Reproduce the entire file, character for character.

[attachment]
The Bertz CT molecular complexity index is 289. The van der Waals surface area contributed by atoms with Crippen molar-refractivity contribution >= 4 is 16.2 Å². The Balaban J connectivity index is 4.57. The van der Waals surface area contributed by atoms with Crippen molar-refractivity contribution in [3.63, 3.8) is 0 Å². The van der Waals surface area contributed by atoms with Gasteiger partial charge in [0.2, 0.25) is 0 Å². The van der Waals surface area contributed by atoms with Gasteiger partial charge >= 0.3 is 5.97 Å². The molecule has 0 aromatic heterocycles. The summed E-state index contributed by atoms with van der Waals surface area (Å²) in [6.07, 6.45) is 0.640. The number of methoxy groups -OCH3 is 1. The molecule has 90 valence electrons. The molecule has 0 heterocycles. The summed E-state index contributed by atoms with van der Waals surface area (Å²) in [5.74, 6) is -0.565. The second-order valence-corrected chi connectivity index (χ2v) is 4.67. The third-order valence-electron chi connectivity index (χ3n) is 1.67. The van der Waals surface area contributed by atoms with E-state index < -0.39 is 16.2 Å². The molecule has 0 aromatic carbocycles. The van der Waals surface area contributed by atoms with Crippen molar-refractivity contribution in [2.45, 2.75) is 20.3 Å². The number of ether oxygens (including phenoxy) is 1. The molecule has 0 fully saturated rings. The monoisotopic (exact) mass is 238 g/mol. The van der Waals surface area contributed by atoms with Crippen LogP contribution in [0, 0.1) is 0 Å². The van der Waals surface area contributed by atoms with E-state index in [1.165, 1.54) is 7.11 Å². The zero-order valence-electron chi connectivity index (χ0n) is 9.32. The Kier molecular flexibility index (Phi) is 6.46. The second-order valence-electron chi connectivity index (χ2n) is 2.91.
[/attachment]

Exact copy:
The Bertz CT molecular complexity index is 289. The van der Waals surface area contributed by atoms with Crippen molar-refractivity contribution >= 4 is 16.2 Å². The Balaban J connectivity index is 4.57. The van der Waals surface area contributed by atoms with Crippen molar-refractivity contribution in [3.63, 3.8) is 0 Å². The van der Waals surface area contributed by atoms with Gasteiger partial charge in [0.2, 0.25) is 0 Å². The van der Waals surface area contributed by atoms with Gasteiger partial charge >= 0.3 is 5.97 Å². The molecule has 0 aromatic heterocycles. The summed E-state index contributed by atoms with van der Waals surface area (Å²) in [6.07, 6.45) is 0.640. The number of methoxy groups -OCH3 is 1. The molecule has 90 valence electrons. The molecule has 0 heterocycles. The summed E-state index contributed by atoms with van der Waals surface area (Å²) in [5.74, 6) is -0.565. The second-order valence-corrected chi connectivity index (χ2v) is 4.67. The third-order valence-electron chi connectivity index (χ3n) is 1.67. The van der Waals surface area contributed by atoms with E-state index < -0.39 is 16.2 Å². The molecule has 0 aromatic carbocycles. The van der Waals surface area contributed by atoms with Crippen molar-refractivity contribution in [2.45, 2.75) is 20.3 Å². The number of ether oxygens (including phenoxy) is 1. The molecule has 0 fully saturated rings. The monoisotopic (exact) mass is 238 g/mol. The van der Waals surface area contributed by atoms with Crippen LogP contribution in [0, 0.1) is 0 Å². The van der Waals surface area contributed by atoms with E-state index in [1.165, 1.54) is 7.11 Å². The zero-order valence-electron chi connectivity index (χ0n) is 9.32. The Kier molecular flexibility index (Phi) is 6.46. The second-order valence-electron chi connectivity index (χ2n) is 2.91.